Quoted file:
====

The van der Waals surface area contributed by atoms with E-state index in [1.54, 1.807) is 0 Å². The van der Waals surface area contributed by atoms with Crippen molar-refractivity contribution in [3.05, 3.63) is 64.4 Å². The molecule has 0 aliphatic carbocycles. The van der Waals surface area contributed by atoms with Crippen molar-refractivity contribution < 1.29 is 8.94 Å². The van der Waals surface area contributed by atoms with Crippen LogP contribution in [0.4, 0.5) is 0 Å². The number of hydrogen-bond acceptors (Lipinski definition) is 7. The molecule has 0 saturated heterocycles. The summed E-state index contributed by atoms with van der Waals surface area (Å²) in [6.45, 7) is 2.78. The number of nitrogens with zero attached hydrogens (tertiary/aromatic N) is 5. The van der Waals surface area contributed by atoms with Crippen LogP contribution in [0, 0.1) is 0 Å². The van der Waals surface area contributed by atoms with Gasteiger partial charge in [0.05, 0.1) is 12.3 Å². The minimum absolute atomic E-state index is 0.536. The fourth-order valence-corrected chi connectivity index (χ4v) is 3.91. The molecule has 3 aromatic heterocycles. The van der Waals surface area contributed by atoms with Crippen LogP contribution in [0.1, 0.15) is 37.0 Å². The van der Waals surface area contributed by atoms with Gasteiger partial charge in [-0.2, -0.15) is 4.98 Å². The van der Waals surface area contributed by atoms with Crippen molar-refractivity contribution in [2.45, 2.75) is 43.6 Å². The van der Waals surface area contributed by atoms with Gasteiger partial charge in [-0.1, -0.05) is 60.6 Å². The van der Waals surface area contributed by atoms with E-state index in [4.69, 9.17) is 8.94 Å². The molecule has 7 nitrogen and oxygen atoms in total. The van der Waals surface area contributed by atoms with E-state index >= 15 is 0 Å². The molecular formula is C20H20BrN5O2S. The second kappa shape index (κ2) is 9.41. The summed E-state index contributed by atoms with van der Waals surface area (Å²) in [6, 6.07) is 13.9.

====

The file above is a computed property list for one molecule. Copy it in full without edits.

The van der Waals surface area contributed by atoms with E-state index in [1.54, 1.807) is 0 Å². The van der Waals surface area contributed by atoms with Crippen molar-refractivity contribution in [3.05, 3.63) is 64.4 Å². The molecule has 0 aliphatic carbocycles. The van der Waals surface area contributed by atoms with Crippen molar-refractivity contribution < 1.29 is 8.94 Å². The van der Waals surface area contributed by atoms with Crippen LogP contribution in [0.4, 0.5) is 0 Å². The number of hydrogen-bond acceptors (Lipinski definition) is 7. The molecule has 0 saturated heterocycles. The summed E-state index contributed by atoms with van der Waals surface area (Å²) in [6.45, 7) is 2.78. The number of nitrogens with zero attached hydrogens (tertiary/aromatic N) is 5. The van der Waals surface area contributed by atoms with Crippen LogP contribution in [0, 0.1) is 0 Å². The van der Waals surface area contributed by atoms with Gasteiger partial charge in [0.05, 0.1) is 12.3 Å². The minimum absolute atomic E-state index is 0.536. The fourth-order valence-corrected chi connectivity index (χ4v) is 3.91. The molecule has 3 aromatic heterocycles. The van der Waals surface area contributed by atoms with Crippen LogP contribution in [0.1, 0.15) is 37.0 Å². The van der Waals surface area contributed by atoms with Gasteiger partial charge in [-0.2, -0.15) is 4.98 Å². The van der Waals surface area contributed by atoms with Crippen molar-refractivity contribution in [2.45, 2.75) is 43.6 Å². The van der Waals surface area contributed by atoms with Gasteiger partial charge in [-0.1, -0.05) is 60.6 Å². The van der Waals surface area contributed by atoms with E-state index in [4.69, 9.17) is 8.94 Å². The molecule has 7 nitrogen and oxygen atoms in total. The van der Waals surface area contributed by atoms with E-state index >= 15 is 0 Å². The molecular formula is C20H20BrN5O2S. The second kappa shape index (κ2) is 9.41. The summed E-state index contributed by atoms with van der Waals surface area (Å²) in [6, 6.07) is 13.9.